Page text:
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An arrangement whereby one person holds property for the benefit of another, which is implied by a court in certain cases where a person transfers property to another and gives him or her legal title to it but does not intend him or her to have an equitable or beneficial interest in the property.
Since this beneficial interest is not given to anyone else, it is said to "result" to the person who transferred the property.
A resulting trust arises when an express trust fails. A settlor, one who creates a trust, transfers his property to a trustee, one appointed, or required by law, to execute a trust, to hold in trust for a beneficiary, one who profits from the act of another. If, without the settlor's knowledge, the beneficiary died before the trust was created, the express trust would fail for want of a beneficiary. The trustee holds the property in resulting trust for the settlor.
When an express trust does not use or exhaust all the trust property, a resulting trust arises. For example, the settlor transfers $200,000 in trust to pay the beneficiary during her lifetime $2,000 a month from principal, trust property, as opposed to income generated by investment of the principal. No other disposition is specified. The beneficiary dies after having received $20,000. The trustee holds the unexpended funds in a resulting trust for the settlor.
A purchase money resulting trust arises when one person purchases and pays for property and the name of another person is on the title. For example, a person purchases a farm for $100,000 and directs the seller to make the deed out to a third person. Nothing further appears concerning the purchaser's intention, and no relationship exists between the purchaser and the third person. In this situation, a resulting trust is created. The purchaser's intention is inferred from the absence of expressed intention that she intends the third person to have an interest in the farm. This occurs because a person usually does not intend to dispose of property without receiving something in return for it, unless she makes an express statement to the contrary, such as announcing an intention to make a gift or loan. If the purchaser is the spouse or parent of the third person, which is not the case here, it is presumed that a gift is intended. In this case, the third person holds a purchase money resulting trust for the purchaser.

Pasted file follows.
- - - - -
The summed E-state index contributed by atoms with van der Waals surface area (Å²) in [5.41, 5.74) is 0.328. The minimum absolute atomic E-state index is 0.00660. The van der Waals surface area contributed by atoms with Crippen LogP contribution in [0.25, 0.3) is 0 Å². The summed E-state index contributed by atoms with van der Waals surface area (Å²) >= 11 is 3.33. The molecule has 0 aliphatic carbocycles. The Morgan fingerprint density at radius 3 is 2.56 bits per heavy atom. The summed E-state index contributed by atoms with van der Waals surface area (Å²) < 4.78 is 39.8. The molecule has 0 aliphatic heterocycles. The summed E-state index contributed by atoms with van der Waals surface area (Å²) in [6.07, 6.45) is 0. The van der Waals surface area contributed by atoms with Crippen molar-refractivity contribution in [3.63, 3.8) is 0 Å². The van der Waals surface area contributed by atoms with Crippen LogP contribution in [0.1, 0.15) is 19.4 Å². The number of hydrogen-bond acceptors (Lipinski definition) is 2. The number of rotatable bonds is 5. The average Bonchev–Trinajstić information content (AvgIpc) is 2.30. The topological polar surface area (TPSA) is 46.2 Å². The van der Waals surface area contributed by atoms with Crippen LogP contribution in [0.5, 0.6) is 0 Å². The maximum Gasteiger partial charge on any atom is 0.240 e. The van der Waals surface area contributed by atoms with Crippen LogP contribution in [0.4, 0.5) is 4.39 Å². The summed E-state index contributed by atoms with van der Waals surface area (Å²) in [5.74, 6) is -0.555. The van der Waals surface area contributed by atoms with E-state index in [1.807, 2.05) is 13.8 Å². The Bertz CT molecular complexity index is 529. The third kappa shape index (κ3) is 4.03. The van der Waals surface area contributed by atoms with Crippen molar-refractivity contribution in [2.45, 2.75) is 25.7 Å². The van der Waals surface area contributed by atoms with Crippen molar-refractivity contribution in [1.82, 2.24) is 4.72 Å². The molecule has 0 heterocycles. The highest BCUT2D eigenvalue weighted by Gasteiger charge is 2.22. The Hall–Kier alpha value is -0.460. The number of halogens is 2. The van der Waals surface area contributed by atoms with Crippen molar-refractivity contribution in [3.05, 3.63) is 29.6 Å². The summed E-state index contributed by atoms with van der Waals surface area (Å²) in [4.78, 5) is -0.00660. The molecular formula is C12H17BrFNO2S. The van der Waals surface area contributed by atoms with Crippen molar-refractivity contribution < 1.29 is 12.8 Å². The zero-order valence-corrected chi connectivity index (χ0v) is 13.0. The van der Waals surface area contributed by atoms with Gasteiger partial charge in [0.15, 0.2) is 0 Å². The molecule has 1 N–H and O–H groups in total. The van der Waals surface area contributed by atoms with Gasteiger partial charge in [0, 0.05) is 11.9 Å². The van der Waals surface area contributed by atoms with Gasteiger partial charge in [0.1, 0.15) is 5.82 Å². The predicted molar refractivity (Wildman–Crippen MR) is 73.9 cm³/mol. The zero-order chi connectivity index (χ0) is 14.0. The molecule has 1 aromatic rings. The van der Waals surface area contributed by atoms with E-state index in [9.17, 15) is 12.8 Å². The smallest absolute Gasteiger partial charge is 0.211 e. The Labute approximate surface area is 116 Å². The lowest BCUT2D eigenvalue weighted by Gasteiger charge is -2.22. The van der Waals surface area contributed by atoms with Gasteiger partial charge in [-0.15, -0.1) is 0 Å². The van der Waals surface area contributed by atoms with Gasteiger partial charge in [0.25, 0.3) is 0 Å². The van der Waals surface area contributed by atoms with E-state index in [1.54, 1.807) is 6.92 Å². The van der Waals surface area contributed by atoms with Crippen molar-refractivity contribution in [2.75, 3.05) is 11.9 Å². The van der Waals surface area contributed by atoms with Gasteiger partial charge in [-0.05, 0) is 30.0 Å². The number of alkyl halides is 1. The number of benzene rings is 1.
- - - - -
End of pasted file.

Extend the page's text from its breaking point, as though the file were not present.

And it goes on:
A purchase money resulting trust does not arise, however, if the person who pays the purchase price manifests an intention that no resulting trust should arise. Purchase money resulting trusts have been abolished or restricted in a number of states.
The resulting trust attempts to dispose of the property in the manner the person who transferred it would have wanted if he had anticipated the situation. The court will order that the person with legal title to the trust property hold it in a resulting trust for the person who transferred it. When a charitable trust—a trust designed for the benefit of a class or the public generally—fails, a resulting trust will be invoked only if the doctrine of Cy Pres is deemed not to apply. This doctrine implements the intention of a person as nearly as possible when giving the intent literal effect would be illegal or impossible.
n. a trust implied by law (as determined by a court) that a person who holds title or possession was intended by agreement (implied by the circumstances) with the intended owner to hold the property for the intended owner. Thus, the holder is considered a trustee of a resulting trust for the proper owner as beneficiary. Although a legal fiction, the resulting trust forces the holder to honor the intention and prevents unjust enrichment. Example: Mahalia leaves $100,000 with her friend, Albert, while she is on a trip to Europe, asking him "to buy the old Barsallo place if it comes on the market." Albert buys the property, but has title put in his own name, which the court will find is held in a resulting trust for Mahalia. A resulting trust differs from a "constructive trust" which comes about when someone comes into possession by accident, misunderstanding or dishonesty of property belonging to another. (See: trust, constructive trust)